Power and Google

Jason Farman’s brief genealogy of the distrust between humans and their own inventions is a telling illustration of how special our time is. We are witnessing the adoption of new modalities of being social as the fusion of physical and digital is completed within our relationships to the internet. The capacity to pluck information from the air at will has, as Nicholas Carr notes, forced those in the information age society to consider the ramification of living with technology and coming to grips with the changes in social organization it can produce. Websites like Second Life and Gaia Online offer new ways of existing as a social being through the extension of the internet. Carr recognizes that the Net is a medium of mediums comprising textual, visual and auditory ways of accessing and decoding information that are different from the unitary communications channels of the television. The ability to interact and ‘be social’ through the digital medium is aided by the introduction of a dialogic communication loop through which users can influence each other in real time spread across the larger informational ecology of the web. The potential to influence the lives, emotions and well being of users is roughly evenly distributed across information networks as users can converse and interact through social media sites.

The formation of a digital identity is aided largely by the habits of users and the algorithms within the void that track the movements of physical persons through the digital network. Largely the product of information gathering activities by commercial interests, the websites, clicks and keystrokes help define notions of persons by reducing them to an image of information that exists through the digital. The emergence of the digital self and the increasing anxiety about one’s privacy and life information recursively influences user behavior adding to the emotional and affective connection to the digital self by the physical self.  The establishment of the digital self effectively augments our understandings of who we are in the face of technology.  Exporting our memories to social media outlets, and the digital paper trail of blogging, emailing and posting helps define the self in terms of memory and action that is always-already accessible to other users. Our histories are more than our browser histories.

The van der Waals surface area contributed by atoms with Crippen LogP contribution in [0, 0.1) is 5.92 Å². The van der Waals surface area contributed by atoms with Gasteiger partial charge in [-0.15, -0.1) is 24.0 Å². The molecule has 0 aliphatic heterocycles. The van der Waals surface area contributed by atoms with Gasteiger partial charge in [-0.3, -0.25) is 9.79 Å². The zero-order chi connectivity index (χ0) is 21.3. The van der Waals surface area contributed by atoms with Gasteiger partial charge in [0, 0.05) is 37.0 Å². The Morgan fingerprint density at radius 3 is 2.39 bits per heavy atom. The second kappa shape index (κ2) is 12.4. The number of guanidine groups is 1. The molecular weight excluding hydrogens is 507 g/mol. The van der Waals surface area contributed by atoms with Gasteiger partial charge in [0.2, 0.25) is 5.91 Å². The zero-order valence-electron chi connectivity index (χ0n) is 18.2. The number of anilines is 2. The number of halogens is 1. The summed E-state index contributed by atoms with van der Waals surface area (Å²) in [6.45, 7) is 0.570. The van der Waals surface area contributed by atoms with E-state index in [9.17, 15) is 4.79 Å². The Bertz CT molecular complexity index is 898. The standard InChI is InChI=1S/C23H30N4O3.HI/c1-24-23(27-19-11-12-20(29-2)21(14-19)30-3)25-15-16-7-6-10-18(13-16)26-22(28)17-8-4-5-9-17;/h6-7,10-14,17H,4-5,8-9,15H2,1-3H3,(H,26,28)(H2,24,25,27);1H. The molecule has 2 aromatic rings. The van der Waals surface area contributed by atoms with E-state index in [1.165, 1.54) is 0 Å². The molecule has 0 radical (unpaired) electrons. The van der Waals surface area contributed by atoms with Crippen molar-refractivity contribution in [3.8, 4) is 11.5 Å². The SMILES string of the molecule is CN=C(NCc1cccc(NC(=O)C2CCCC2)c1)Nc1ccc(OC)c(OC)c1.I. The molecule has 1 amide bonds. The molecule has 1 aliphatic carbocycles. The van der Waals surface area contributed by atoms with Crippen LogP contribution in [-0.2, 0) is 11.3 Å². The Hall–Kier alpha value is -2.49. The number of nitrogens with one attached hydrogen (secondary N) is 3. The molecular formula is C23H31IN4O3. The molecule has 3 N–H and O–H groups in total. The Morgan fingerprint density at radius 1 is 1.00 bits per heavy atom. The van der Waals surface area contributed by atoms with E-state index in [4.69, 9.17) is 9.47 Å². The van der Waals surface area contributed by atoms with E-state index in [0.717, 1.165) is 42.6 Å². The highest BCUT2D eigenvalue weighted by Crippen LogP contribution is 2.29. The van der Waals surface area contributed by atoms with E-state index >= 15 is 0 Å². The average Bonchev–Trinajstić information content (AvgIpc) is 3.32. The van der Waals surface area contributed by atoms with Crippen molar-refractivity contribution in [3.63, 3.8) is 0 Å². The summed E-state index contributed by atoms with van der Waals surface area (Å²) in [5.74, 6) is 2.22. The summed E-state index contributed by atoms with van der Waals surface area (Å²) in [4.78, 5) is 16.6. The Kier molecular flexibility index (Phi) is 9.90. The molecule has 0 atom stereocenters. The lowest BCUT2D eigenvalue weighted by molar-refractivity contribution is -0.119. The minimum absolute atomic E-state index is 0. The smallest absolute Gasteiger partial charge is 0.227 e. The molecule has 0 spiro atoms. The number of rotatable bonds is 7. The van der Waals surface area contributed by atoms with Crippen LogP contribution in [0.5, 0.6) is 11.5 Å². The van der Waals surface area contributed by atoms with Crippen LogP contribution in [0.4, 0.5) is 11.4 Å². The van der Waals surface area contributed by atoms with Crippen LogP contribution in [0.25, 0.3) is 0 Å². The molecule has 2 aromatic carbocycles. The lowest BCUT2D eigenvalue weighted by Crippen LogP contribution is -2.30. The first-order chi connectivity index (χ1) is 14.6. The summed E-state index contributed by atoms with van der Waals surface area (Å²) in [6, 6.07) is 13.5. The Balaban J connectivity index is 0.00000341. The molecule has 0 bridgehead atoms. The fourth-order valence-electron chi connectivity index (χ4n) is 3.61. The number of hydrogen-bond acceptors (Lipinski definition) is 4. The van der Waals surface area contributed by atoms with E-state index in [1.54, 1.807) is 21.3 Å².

The connection between human and internet reshapes our notions of possibility opening new expectations for being social. Redefining productivity is aided by the prevalence of the physical infrastructure necessary for interaction such as smartphones and other portable devices. The possibility of reaching any one, tracking their movements and evaluating their trustworthiness is now easier through tapping portable digital infrastructure. Augmenting the possible and refining the productive allow us to place new expectations on labor, friendships and romantic relationships while we are constantly bombarded with information that needs to be sorted quickly. Glancing at your phone’s email notifications is a precursor to the urgency of the moment with each successive buzz or ping as another user reaches through the digital to touch and move the physical.

The question is how the power to move and influence the physical through the digital will be used as we discover more about our selves as social beings. What should be on everyone’s mind with each successive triumph of the techno-utopians is whether we define technology, or if technology defines us? Each time we advance into a new technological epoch, we must concern ourselves with how we should relate to each other rather than how we can relate to each other. The nuclear age brought new relationships between people and states. The digital age is bringing the same.

 

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